China’s stock market is in freefall. Greece threatens to take the entire eurozone down if (or when) it exits the single currency. And here in the U.S., the stock indices are virtually unchanged from where they were at the start of 2015.
While investors are getting jittery about the potential for a repeat of the market collapse witnessed during the last recession, some stocks are ignoring the global worries and charging ahead.
Consumer goods companies are often the most susceptible to volatility because of their reliance on fickle consumer spending. These three stocks have been the best performers in the sector so far in 2015: Natural Health Trends (NASDAQ:NHTC), Skechers (NYSE:SKX), and Bassett Furniture Industries (NASDAQ:BSET).
1. Natural Health Trends (+220%)
Natural Health Trends markets premium quality personal care, wellness, and so-called quality of life products under the NHT Global brand, and reported a 76% increase in first quarter revenue in May. Operating income also more than doubled to $6.9 million as its number of active distributors rose 14% year over year.
And that “distributors” might be the first word of caution for investors. Natural Health Trends is a multi-level marketing company. While there’s nothing illegal or wrong per se with its operations, its reliance on having to attract ever greater numbers of distributors to grow makes it risky.
Second, its revenue comes almost solely from China. In the most recent quarter, 92% of its revenue came from Hong Kong. Particularly with China’s economy slowing and its stock market plunging, this stock could tumble too. It’s already lost 20% of its value over the past week, and even though it has nearly tripled in value so far this year, it could fall further.
2. Skechers (+107%)
Just a couple of years ago, footwear maker Skechers was reeling from slowing sales, rising inventory, and lost momentum. Then it was hit with lawsuits charging that it had deceived consumers by marketing its Shape-Ups toning shoes as a means of losing weight, improving cardiovascular health, and achieving overall better fitness. Skechers stock lost more than 70% of its value, trading just north of $11 a share, and the Federal Trade Commission smacked it down with a $40 million fine.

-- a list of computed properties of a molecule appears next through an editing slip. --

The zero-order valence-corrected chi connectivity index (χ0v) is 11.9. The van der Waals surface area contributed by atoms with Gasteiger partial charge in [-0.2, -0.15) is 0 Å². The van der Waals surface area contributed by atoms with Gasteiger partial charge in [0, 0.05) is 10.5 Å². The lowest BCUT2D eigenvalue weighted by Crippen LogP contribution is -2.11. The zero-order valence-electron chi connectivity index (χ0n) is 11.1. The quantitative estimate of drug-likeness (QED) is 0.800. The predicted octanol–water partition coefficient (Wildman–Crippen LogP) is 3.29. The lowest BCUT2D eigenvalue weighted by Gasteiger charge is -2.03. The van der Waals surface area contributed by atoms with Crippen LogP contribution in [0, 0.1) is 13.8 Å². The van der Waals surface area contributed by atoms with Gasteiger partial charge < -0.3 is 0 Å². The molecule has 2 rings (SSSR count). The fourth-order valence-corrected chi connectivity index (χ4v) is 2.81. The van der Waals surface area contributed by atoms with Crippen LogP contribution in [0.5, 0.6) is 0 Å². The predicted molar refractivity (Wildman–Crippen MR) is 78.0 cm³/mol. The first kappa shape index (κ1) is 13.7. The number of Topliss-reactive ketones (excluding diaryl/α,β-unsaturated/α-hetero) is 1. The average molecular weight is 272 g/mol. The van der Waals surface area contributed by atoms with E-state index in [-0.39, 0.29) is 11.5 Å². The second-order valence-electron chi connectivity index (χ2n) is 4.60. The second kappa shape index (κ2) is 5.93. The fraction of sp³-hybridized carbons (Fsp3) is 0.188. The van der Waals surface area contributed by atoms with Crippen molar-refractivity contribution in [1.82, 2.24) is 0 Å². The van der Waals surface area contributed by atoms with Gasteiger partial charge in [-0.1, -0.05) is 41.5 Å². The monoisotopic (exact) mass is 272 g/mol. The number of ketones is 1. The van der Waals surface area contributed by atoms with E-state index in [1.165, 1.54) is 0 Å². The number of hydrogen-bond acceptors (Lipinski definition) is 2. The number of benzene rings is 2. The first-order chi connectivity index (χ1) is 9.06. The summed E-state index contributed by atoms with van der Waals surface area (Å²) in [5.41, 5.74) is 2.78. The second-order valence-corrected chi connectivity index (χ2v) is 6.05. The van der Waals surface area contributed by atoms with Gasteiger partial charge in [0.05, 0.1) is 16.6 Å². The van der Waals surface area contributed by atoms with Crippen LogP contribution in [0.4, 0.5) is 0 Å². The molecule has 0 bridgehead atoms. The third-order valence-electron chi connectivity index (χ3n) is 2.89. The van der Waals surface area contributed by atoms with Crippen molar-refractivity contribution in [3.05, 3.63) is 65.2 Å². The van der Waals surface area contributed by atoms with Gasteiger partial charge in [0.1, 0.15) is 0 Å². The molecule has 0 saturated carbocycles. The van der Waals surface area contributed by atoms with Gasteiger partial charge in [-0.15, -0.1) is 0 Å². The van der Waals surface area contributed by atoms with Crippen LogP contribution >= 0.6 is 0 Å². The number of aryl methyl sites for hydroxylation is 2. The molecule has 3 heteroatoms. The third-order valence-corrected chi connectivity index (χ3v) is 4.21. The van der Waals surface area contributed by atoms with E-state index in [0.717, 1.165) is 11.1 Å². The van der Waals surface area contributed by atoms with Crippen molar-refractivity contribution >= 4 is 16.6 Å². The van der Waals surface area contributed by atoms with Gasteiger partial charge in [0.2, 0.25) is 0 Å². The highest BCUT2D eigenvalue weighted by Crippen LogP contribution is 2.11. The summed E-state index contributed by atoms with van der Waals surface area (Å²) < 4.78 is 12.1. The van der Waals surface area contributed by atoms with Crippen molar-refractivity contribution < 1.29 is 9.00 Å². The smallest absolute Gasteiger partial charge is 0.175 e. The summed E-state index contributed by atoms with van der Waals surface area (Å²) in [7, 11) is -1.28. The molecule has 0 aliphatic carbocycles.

But fast-forward three years and the footwear company is soaring. Its stock now trades above $115 a share, a ten-fold increase in price. How did that happen, and why is it maintaining that momentum in 2015? Simple: it produces footwear consumers want.
Despite a strong dollar, the West Coast port slowdown, and unseasonable weather, net sales surged 40% to $768 million in Q1, a record quarterly high for the company. Across its wholesale, retail, and e-commerce business, the footwear company enjoyed burgeoning demand.
Of course, fashion is a fickle master, and Skechers knows better than most that consumer tastes can and do change. Furthermore, cautious investors should understand that at 35 times earnings and 20 times next year’s estimates, Skechers is not cheap.
3. Bassett Furniture Industries (+84%)
The U.S. furniture industry — and Bassett Furniture Industries in particular — has been the beneficiary of a housing market that has returned from a near-death experience during the recession. The Commerce Dept. says annual retail spending on furniture and bedding has grown from $81.5 billion in 2010 to $96.4 billion last year, a better than 4% compounded annual increase in an otherwise stodgy industry. Sales are expected to exceed $100 billion this year.
But Bassett is doing even better and exceeding the industry average. Earlier this month, it reported that second quarter sales rose 17%, which is in line with the 18% jump it enjoyed in the first quarter and well ahead of the 6% increase in sales it witnessed across all of 2014 when it had one less selling week in the fiscal year.
Consumers have been flocking to Bassett’s retail stores, and the company enjoyed a 17% increase in comparable store sales, as well as strong growth in its wholesale division, which provides products not only for its retail stores but also for multi-line furniture stores.
Perhaps it’s in response to the increased percentage of furniture that’s American-made. According to Bassett’s annual report, imports accounted for 42% of its wholesale sales in 2014, down from 50% two years ago and 53% in 2010.
Bassett trades at around 24 times earnings and next year’s estimates, and its enterprise value is 30 times free cash flow. This is a significant premium to the market, suggesting it may be priced for perfection.
What it means for investors
Today’s high-flying market darlings could quickly become tomorrow’s flameouts, so simply chasing a stock higher is never a good strategy. Instead, ask how a business fits into its industry and whether it’s performing up to expectations when deciding the best stocks to buy for the rest of the year.